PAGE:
However, fairness-as-caring provides an important corrective to fairness as proportionality. Not everyone ends up on the bottom because they didn’t contribute. Sam did his fair share, but he still can’t see because he’s shorter. So, the liberal says, someone should step in and correct that injustice, that undeserved harm. To the liberal, it seems like no one could possibly deserve to have as much as the extremely rich, or as little as the extremely poor, because no one could possibly be that good, or that evil.
So, to the conservatives out there, realize that liberals truly are trying to do what they believe is fair: they see poverty as an unjust punishment for a crime the poor didn’t commit, and richness as an unjust reward that the rich never earned and therefore have no right to. Imagine how you would feel if your son or daughter got a bad grade in school because their teacher hated them for no reason. That’s how liberals feel when they think about poverty. They think it’s completely unjust, and no one could possibly deserve it. And when they look at the rich, who have so much, it just doesn’t seem possibly that anyone could deserve that much wealth, and so it seems to them like they must have somehow cheated karma to get it.
On the other hand, to the liberals out there, realize that conservatives are also trying to do what they believe is fair: they see wealth as the just reward the rich get for their incredible contributions to society. The rich improve not only their own lives, but also those of others, as they make their wealth. Consider Steve Jobs, inventor of the iPhone. All of you who have an iPhone, you payed, say, $600 for it. But how much is it worth to you? How much value, how much enjoyment, how much productivity, do you get out of that iPhone? Probably a lot more than $600. Now multiply that over all the people who have ever bought an iPhone, and Steve Jobs has created a lot of value to people and society; maybe even enough to say he deserved his wealth. When someone has done that much to improve people’s lives, what kind of reward is it to take away his money, against his will, and use it to help people who, while perhaps not lazy bums, certainly have not done as much to help society as Steve Jobs has. Again, if he chooses to give his money to them, fine, it’s his to do with what he wants. But to take it from him by force, for whatever purpose, is a grave injustice, and to make a habit of doing so has the potential to undermine the incentive structure that makes cooperation, and society itself, possible at all. Imagine you’re working on a school project, and you did about half the work while each of your groupmates only did a quarter. And even though you each get an individual grade on the project, you get a B- instead of an A because of their poor-quality work, while they each get a C- instead of a D- because of your high-quality work. It doesn’t seem fair that your effort doesn’t get rewarded, and they get a break for riding your coattails. Right? That visceral sense of unfairness is what conservatives feel when they think about taxing the rich to feed the poor.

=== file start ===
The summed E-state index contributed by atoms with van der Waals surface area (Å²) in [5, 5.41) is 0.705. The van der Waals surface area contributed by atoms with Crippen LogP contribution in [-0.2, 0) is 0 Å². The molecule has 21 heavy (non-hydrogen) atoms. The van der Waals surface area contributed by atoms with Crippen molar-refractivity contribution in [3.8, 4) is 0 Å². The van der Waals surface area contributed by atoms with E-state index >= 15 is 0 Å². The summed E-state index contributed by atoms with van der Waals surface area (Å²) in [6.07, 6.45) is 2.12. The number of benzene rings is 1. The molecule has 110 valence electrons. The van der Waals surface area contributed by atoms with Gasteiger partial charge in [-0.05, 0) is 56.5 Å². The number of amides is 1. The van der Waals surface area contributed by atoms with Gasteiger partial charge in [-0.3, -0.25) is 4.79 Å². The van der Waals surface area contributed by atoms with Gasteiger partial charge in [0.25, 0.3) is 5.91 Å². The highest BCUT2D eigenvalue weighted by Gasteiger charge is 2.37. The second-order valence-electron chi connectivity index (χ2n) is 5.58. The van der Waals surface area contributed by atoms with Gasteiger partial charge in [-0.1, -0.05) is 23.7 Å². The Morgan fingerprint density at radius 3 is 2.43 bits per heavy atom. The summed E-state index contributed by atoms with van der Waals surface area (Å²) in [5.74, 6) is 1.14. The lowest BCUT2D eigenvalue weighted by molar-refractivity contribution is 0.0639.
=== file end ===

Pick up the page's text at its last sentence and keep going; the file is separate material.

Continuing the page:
And, of course, in most cases both kinds of fairness come into play. The rich mostly got where they are by some combination of good luck and effort, and the poor mostly got to where they are by some combination of bad luck and lack of effort. So both sides offer valuable insights: we should be wary about not rewarding people for their efforts, and about rewarding people for nothing, because messing with the incentive structures would make cooperation impossible, which would make everyone worse off. But, we should also correct for when our current incentive system causes people harm through no fault of their own.
Of course, there are many more conceptions of fairness than just these two, and the arguments I’ve presented here are far from representative of the myriad positions and justifications of people on the left and on the right. So, next time you get into a debate with someone on this issue, listen to their arguments, and try to let them convince you of the merits of their position. Even if you don’t end up entirely agreeing, there’s probably a reason, and maybe even a good one, for why they think what they do.